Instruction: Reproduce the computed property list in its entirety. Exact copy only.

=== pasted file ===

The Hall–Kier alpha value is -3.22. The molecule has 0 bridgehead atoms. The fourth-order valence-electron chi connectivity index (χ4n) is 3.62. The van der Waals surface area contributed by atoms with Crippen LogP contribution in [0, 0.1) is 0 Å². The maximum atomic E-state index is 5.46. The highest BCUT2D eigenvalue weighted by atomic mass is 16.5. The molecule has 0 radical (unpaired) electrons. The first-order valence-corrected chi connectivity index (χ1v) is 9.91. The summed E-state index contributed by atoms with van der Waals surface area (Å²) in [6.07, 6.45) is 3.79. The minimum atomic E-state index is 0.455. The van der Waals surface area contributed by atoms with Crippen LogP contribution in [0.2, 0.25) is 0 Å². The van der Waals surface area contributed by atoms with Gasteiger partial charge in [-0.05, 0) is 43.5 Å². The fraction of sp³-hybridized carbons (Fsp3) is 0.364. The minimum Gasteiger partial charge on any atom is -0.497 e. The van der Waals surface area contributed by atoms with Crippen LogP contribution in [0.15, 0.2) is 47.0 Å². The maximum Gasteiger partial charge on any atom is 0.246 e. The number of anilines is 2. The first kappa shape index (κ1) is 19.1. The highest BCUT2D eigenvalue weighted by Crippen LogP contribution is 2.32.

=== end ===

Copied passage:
The Hall–Kier alpha value is -3.22. The molecule has 0 bridgehead atoms. The fourth-order valence-electron chi connectivity index (χ4n) is 3.62. The van der Waals surface area contributed by atoms with Crippen LogP contribution in [0, 0.1) is 0 Å². The maximum atomic E-state index is 5.46. The highest BCUT2D eigenvalue weighted by atomic mass is 16.5. The molecule has 0 radical (unpaired) electrons. The first-order valence-corrected chi connectivity index (χ1v) is 9.91. The summed E-state index contributed by atoms with van der Waals surface area (Å²) in [6.07, 6.45) is 3.79. The minimum atomic E-state index is 0.455. The van der Waals surface area contributed by atoms with Crippen LogP contribution in [0.2, 0.25) is 0 Å². The van der Waals surface area contributed by atoms with Gasteiger partial charge in [-0.05, 0) is 43.5 Å². The fraction of sp³-hybridized carbons (Fsp3) is 0.364. The minimum Gasteiger partial charge on any atom is -0.497 e. The van der Waals surface area contributed by atoms with Crippen LogP contribution in [0.15, 0.2) is 47.0 Å². The maximum Gasteiger partial charge on any atom is 0.246 e. The number of anilines is 2. The first kappa shape index (κ1) is 19.1. The highest BCUT2D eigenvalue weighted by Crippen LogP contribution is 2.32.